Nanoscale physics research team performs magnetic resonance spectroscopy on a diamond chip
September 30, 2016 - Sharon Steely for CHTM
A grant from the National Science Foundation (NSF) began on January 1, 2016, for research conducted by the Quantum Nanophotonic and Biosensing Team at the Center for High Technology Materials (CHTM) at The University of New Mexico (UNM). The grant was awarded through Small Business Technology Transfer (STTR), an NSF program whose most important role is to bridge the gap between performance of basic science and commercialization of resulting innovations.
The STTR Phase I grant award of $225,000 for the research is shared with the Principal Investigator (PI) for the project, Andrejs Jarmola of ODMR Technologies, Inc., which is a Berkeley-based start-up developing chip-scale diamond platforms for trace magnetic resonance spectroscopic analysis. The CHTM research team is led by Victor Acosta (Co-PI), UNM Physics & Astronomy assistant professor and CHTM faculty member. A unique feature of the STTR program is the requirement for the small business to formally collaborate with a research institution in Phase I and Phase II. The CHTM team conducts basic applied physics research in collaboration with its industrial partner.
Sensor to provide chemical detection with trace samples
The project is to produce an optically-detected magnetic resonance sensor for determining the chemical composition of trace quantities of liquid and powder samples. This is critical in numerous industries ranging from defense forensics and environmental safety, to materials synthesis and petroleum exploration. This new sensor will have a direct and broad impact on public security and defense, for example in airport and border security checks. The reliable detection and analysis of small quantities of potentially-threatening chemicals and materials are essential for simultaneously meeting the increased demands for security and eliminating the need to test large quantities of analyte (the substance being measured). An impact on science education is also anticipated, based on the anticipated development of an affordable turnkey system, which can be used in instructional and research settings. 2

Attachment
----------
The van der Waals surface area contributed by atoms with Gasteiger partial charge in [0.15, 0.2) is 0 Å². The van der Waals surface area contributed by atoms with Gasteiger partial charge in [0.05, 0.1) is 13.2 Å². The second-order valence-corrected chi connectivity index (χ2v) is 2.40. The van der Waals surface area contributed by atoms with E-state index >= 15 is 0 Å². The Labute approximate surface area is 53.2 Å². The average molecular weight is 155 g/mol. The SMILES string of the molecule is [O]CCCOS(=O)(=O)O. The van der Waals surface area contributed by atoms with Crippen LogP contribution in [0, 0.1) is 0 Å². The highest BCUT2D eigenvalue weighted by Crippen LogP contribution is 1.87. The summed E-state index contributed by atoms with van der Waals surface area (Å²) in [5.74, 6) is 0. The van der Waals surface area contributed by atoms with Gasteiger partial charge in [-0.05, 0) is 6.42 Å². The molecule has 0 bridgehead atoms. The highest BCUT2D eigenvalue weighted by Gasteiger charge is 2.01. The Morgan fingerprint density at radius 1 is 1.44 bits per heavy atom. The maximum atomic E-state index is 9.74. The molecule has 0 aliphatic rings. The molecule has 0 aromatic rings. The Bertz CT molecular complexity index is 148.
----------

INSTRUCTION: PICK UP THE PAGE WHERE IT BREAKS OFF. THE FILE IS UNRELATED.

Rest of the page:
Detection of biomolecules at 10,000 times greater sensitivity than current devices
The research is also funded by the National Institutes of Health (NIH) in the amount of $216,281. The nanophotonic magnetic resonance spectroscopy platform is capable of uniquely detecting minute quantities of biomolecules. The specific detection of biomolecules plays a central role in modern life science including cell systems biology, high throughput drug screening, and clinical oncology. In addition to fluorescence microscopy, nuclear magnetic resonance, and radiation techniques, electron paramagnetic resonance (EPR) has emerged as a nearly background-free molecular sensing modality. The goal of the proposed research is to develop a new type of sensor to detect the type and behavior of biomolecules, such as proteins, with 10,000 times better sensitivity than current devices. The benchtop system is anticipated to be used for high throughput analysis of proteins in cell systems biology. In the longer term, the technology may be used in a miniature ultra sensitive sensor for malaria diagnosis. 3
Three aspects of quantum sensing will produce a dramatic improvement over traditional EPR, which detects the small net magnetization of electron spins: 3
- Detection of nanoscale variations in magnetization will produce orders of magnitude larger signals at ambient temperature.
- A magneto optical diamond film is used to transduce the EPR signal into the optical domain.
- Gratings are nanofabricated on the diamond surface to enhance contact between the sensor and analyte by more than >10x. 3
Postdoc Ilja Fescenko (l) and graduate student Nazanin Mosavian (r) with the poster they presented at the Rocky Mountain Magnetic Resonance Conference in July. Nazanin won the Jack E. Crow Travel Grant to present an invited talk at the joint session to over 200 scientists. Ilja won the postdoctoral travel award to present his own invited talk in front of the same audience.
Taking the research to market
UNM's Science and Technology Corporation (STC.UNM) is responsible for transferring technologies developed at UNM to the marketplace. STC has filed for intellectual property and is exploring commercialization options for the product of the research, a magnetic-resonance imaging spectrometer which detects sub-nanoliter volumes of liquid, gas, and thin-film samples over a wide range of ambient temperatures. 4